The 5 Best Barefoot Hiking Boots – Zero Drop, Flexible

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Serious hiking calls for serious shoes. But if you are committed to healthy feet you’re going to want minimalist hiking boots that still let your toes and ankles move more freely (aka Not Your Average Hiking Boot). In this post we cover 5 of the best barefoot hiking boot options, along with barefoot hiking boots for kids.

Read on for the Best Barefoot Hiking boots that are zero drop, flexible, and wide.

Curious why it’s so important to be wearing “barefoot” shoes? Read this post

Barefoot Hiking Boots Comparison Table

 Joe Nimble WanderToesVivobarefoot TrackerFreet MudeeXero XcursionLem's Boulder
a close up of a pair of Joe nimble wandertoes in black sitting on concrete for the best barefoot minimalist hiking boots reviewa close up of a pair of vivobarefoot trackers in brown sitting on concrete for the best barefoot minimalist hiking boots reviewa close up of a pair of freet mudee vegan in brown sitting on concrete for the best barefoot minimalist hiking boots reviewa pair of Xero shoes vegan Xcursion green sitting on concrete for the best barefoot minimalist hiking boots reviewa close up of a pair of lems waterproof boulder boots in brown leather sitting on concrete for the best barefoot minimalist hiking boots review
Lugs
Waterproof~Resistant~Resistant
Speed Hooks
Vegan
Removable Insole
Stack Height10mm
-6mm w/o insole
11.5mm
-8mm w/o insole
7mm
-4mm w/o insole
14mm
-12mm w/o insole
13mm
-10mm w/o insole
Price$1991$2402$1493$160$165

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1€209.58 for non-US customers at Joe Nimble main site.
2Tracker available for $216 after code ANYAVB
3Mudee available for $126 after code ANYARV

1. Joe Nimble WanderToes

Lugs | Water Resistant | Speed Hooks | Leather |$199

*This boot has been updated with a new sole. I will be testing it out and updating this post shortly. First impressions are that the sole is much thicker and stiffer, and the insole that comes with it is not zero drop (remove it to be zero drop)*

After testing 5 different barefoot hiking boots my top pick for quality, comfort and functionality is the Joe Nimble WanderToes (US shop). International customers can purchase from Joe Nimble’s main site and get 10% off with code AFFANY10.

This boot has a wide spacious toe box, is soft and flexible, and fits a wide range of feet. The WanderToes has the most barefoot feel while still being super high quality and actually useful for hiking.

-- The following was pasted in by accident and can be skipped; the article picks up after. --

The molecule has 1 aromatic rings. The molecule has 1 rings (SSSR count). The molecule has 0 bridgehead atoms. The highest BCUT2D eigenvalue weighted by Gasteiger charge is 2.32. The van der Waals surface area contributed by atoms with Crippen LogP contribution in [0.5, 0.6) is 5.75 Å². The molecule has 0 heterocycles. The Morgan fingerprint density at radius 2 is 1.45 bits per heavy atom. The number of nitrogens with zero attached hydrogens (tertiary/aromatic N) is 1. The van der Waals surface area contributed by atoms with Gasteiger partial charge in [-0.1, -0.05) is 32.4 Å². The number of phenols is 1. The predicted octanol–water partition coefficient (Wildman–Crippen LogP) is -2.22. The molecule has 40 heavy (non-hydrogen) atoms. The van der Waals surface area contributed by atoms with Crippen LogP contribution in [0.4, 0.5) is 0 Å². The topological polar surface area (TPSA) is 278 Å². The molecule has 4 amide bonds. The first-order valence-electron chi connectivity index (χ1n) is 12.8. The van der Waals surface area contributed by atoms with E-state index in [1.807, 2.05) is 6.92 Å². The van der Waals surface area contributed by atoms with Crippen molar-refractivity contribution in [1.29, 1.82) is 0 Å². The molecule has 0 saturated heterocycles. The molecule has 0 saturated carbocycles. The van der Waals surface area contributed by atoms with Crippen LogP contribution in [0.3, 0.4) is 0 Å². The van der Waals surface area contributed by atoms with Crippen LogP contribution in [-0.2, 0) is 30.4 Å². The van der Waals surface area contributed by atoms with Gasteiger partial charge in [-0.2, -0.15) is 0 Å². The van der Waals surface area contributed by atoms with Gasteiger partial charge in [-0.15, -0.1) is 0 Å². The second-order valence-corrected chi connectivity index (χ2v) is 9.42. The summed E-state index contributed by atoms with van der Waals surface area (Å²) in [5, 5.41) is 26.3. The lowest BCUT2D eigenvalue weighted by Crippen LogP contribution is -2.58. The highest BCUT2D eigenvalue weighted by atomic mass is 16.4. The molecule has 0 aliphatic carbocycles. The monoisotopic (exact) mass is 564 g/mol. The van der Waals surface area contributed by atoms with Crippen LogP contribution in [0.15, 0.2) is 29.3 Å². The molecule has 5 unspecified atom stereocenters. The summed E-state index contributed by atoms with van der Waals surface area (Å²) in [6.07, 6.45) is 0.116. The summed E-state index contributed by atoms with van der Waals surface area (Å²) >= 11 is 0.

The tongue is fully gussetted to keep water and dirt out and it can be cinched or expanded depending on the volume of your feet (major bonus!). Lugs on the outsole prevented me from slipping in mud, rain, and on loose gravel. The leather is water resistant but still soft, and the whole shoe rolls up very nicely.

One con to this shoe is that the internal footbed is very narrow, so some people with either flat or wide insteps might feel the edge of the shoe underneath their foot. Some people call this “arch support,” but I call it the cut of the shoe. The removable insole is completely flat and any contouring on the sides is meant to follow the shape of a natural foot (of course not all feet are shaped the same).

Sizing & Fit

I got a size US 7 or EU 37, which is the size I usually wear in boots or anything I plan to wear socks with. These are plenty spacious for me and I can even wear thicker socks.

The Joe Nimble WanderToes will work best for feet that are wide at the toes and narrower through the instep and heel, but any volume of foot will work great.

2. Vivobarefoot Tracker

Lugs| Waterproof | Speed Hooks | Leather | $240

A side view of a foot wearing the Vivobarefoot Tracker barefoot hiking boot, standing on a log outdoors

The Vivobarefoot Tracker is an excellent durable hiking boot with a waterproofed exterior, lugs for traction, and a removable thermal insole. The tongue is fully gussetted and has an accordion design (like the WanderToes) so it can expand to fit high volume feet. The only reason I put this one below the WanderToes is because it is stiffer and slightly narrower in the toe box. However these boots are very well made, durable, and I can confidently recommend them.

My husband wore his as snow boots last winter (swap out the insole for a sheepskin one if you plan to do this) and even to work with business casual pants. I have a pair as well, but I only wear them for hiking. They have held up very well and are extremely functional! You can read my full Vivobarefoot Tracker review here.

Use my Vivo code ANYAVB for 10% off, making these $216.

Sizing & Fit

My husband and I both sized up one from our normal size because the internal padding makes these run smaller than other Vivo shoes. My husband also has square shaped feet.

Vivobarefoot shoes are usually made to fit an Egyptian foot (with the big toe longest) and these boots slope steeply after the big toe, so if you have square-shaped feet you’ll want to size up as well.

3. Freet Mudee

Water Resistant | Speed Hooks | Vegan | $149